The paper "Contract between Andrew and Books for All" is a perfect example of a law case study. A contract exists and is formed in law only when there is an agreement (i. e. offer and acceptance), a consideration and an intention. An offer is an account of intent by the offeror to perform according to the terms of the offer if it is accepted and therefore be bound to the contract that will exist on acceptance. Also, the offer should be brought into the knowledge of the concern for it to be valid ( Taylor v Laird) and should have been made equal to one person or the whole world (Carlil v The Carbolic Smoke Ball Co). In the case of Andrew and Book for All, the latter offered a discount to Andrew on the purchase of books by where the terms were that the buyer would purchase books from a list of titles which would be at a significant discount from the rates at which other shopkeepers sell.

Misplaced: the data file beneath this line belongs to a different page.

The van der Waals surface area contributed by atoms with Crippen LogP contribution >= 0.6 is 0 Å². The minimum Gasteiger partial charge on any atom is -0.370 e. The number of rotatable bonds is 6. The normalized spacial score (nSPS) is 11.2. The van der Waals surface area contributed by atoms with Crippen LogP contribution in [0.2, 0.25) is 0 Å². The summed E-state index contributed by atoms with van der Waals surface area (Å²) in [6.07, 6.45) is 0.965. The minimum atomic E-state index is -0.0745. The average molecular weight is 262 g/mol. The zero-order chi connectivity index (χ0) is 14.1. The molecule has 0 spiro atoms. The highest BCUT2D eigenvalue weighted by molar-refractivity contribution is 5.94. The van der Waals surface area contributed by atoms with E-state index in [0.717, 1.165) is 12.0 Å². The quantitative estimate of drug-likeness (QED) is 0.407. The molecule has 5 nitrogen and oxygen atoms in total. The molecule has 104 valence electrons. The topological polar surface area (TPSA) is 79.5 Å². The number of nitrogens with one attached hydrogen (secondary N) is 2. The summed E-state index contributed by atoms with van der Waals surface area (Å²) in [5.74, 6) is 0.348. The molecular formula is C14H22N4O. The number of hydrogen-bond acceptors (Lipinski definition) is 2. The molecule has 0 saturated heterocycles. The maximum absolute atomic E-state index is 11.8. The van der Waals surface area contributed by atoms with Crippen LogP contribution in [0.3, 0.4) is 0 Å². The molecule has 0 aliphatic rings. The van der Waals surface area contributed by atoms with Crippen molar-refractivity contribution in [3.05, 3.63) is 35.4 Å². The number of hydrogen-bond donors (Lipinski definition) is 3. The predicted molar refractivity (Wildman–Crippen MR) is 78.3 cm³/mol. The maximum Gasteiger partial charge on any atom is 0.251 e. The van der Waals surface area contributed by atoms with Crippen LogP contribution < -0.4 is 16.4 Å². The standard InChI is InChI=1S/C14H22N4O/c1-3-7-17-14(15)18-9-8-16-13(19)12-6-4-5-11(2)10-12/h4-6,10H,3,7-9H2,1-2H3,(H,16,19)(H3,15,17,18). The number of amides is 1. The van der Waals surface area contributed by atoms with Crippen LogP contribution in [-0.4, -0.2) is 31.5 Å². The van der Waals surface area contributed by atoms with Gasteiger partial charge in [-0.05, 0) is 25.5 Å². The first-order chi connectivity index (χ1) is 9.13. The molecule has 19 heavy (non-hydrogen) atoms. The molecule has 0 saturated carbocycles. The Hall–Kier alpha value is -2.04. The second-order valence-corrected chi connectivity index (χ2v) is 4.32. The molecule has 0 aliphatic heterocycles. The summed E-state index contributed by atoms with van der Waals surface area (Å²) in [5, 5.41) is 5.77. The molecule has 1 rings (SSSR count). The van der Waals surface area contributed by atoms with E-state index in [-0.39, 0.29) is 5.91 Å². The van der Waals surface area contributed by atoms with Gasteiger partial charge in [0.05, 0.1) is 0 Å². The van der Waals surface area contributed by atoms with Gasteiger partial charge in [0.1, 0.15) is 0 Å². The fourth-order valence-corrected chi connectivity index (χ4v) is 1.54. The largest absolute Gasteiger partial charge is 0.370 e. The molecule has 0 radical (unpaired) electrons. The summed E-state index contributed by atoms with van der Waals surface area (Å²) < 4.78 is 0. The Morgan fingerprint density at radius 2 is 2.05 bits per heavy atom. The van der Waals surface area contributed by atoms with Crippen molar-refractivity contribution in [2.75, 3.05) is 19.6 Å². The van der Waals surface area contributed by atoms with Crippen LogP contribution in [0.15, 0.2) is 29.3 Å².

Andrew quickly accepted the terms and also became a member of the club. This is a case of ‘ an offer of the bargain’ which is applicable only until it is accepted by the latter (Eliason v Henshaw) which was duly acknowledged by ‘ Books for all’ .
Similarly as in Eliason v Henshaw, the offer of the bargain was made by the seller to the buyer but the acceptance was wrongly sent to a place other than that stated in the offer which made the offer of the bargain not enforceable. In the case of Andrew and the bookshop, however, there was an offer and so was its acceptance. The doctrine of consideration states that something must be either given or promised in return for a promise in order to make it binding.
A promise is not binding and not legally enforceable, without consideration. Consideration can be understood as the ‘ price of promise’ (Janet O’ Sullivan and Jonathan Hilliard). Without the price, the promisor’ s promise cannot be enforceable. The issue here is how a promise made by A can be supported and enforced by B’ s reciprocal promise. The three essential elements of consideration which are Benefit/ Detriment Requirement ascertain either a benefit to the promisor or a detriment to the promisee incurred (Bolton v Madden).